hopeful and opt...
Posts: 1542
Joined: Apr 2009

It was thought that the Vitamin E and Selenium was good for you and prevented prostate cancer so the National Institute did a study (the SELECT study) among 35,000 men to document the positive effects of these supplements. The study was scheduled for seven years, but was stopped midway since it showed that these drugs promoted prostate cancer and dide not diminish as hoped for .  There was also a follow up study by the Cleveland Clinic that confirmed the negative effects of Vitamin E.





Tony555's picture
Posts: 1
Joined: Feb 2015

Hello my name is Tony and I am about to start RT. I read your comments and was wondering if during your therapy did they use a rectal cathiter to stablize the prostate? I start RT next week and I am being told that one will be required for each treatment.

hopeful and opt...
Posts: 1542
Joined: Apr 2009


First , wish you the best with the radiation therapy that you will start receiving next week.

I'm not sure what radiation type you will be receiving...IMRT, SBRT, Proton, etc?, localized or salvage treatment so it is hard to give an answer to your question.

For IMRT type therapy, some doctors use a spacer. This may cut side effects from the therapy.


I'm not completely familiar with proton therapy, but in the past ballons were used to stabilize the prostate; now something else is used (but I'm not knowledgeable of what is used now a days. 

If you wish please feel free to share your diagnosis numbers.







Max Former Hodgkins Stage 3's picture
Max Former Hodg...
Posts: 1538
Joined: May 2012


I just spent several months researching possible first-line radiation therapy for my prostate cancer.  I read a few books and met a radiation oncologist for about an hour, but I have never heard of a "stabalizing device." We went over IMRT and IGRT pretty extensively. I have heard of locator devices being inserted into the gland itself, and my Cancer Center was about to begin with a new "Calipso" machine, which actually electronically transmits the gland's position to a sensor, which sounds a little like what you are discussing.  I am interested to hear what your doc was describing, but can't help much at this point, unfortunately.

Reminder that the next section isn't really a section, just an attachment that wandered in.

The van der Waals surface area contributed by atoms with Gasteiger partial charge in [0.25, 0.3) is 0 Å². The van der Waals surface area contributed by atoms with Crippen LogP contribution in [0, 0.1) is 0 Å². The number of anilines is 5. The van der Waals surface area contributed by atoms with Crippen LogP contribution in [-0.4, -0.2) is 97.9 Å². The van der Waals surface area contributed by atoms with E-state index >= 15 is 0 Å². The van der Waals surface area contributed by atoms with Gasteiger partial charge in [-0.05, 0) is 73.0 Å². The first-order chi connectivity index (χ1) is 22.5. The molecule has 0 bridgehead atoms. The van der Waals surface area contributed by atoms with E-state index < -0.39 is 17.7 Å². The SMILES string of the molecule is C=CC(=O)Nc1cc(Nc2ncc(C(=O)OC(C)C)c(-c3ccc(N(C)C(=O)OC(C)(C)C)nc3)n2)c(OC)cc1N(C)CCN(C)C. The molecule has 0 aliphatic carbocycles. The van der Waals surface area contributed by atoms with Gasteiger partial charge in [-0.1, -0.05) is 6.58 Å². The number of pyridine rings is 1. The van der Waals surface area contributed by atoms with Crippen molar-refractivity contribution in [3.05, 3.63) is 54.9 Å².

The doctor told me that with IGRT a session at the clinic would last about 30 to 45 minutes, and that it would not prevent any work or other daily routines at all.


Posts: 39
Joined: Jun 2012

No one has mentioned about working.In jan.2009 Ifound out my psa was 110 and after biopsy said aggressive carcinoma.anyway to make along story short in aug,2009 I had radical surgery with no problems except erectile dysfunction.My psa was .01 afterwards but began slowly climbing till in2011 it was.06 and informed I would need salvage radiation.June 2011 I began 35 treatments 5 times aweek.Ihad no side affects during or after the radiation and every day after treatments I went to work as usual. my psa now is .011 and feeling fine. Pray you do fine.

Posts: 26
Joined: Jan 2013

I worked through my 9 week treatment with little problems. I had soft stools and occasional rectal sunburn but used lotion provided by the Dr. Been almost 2 years now and PSA is still undetecable.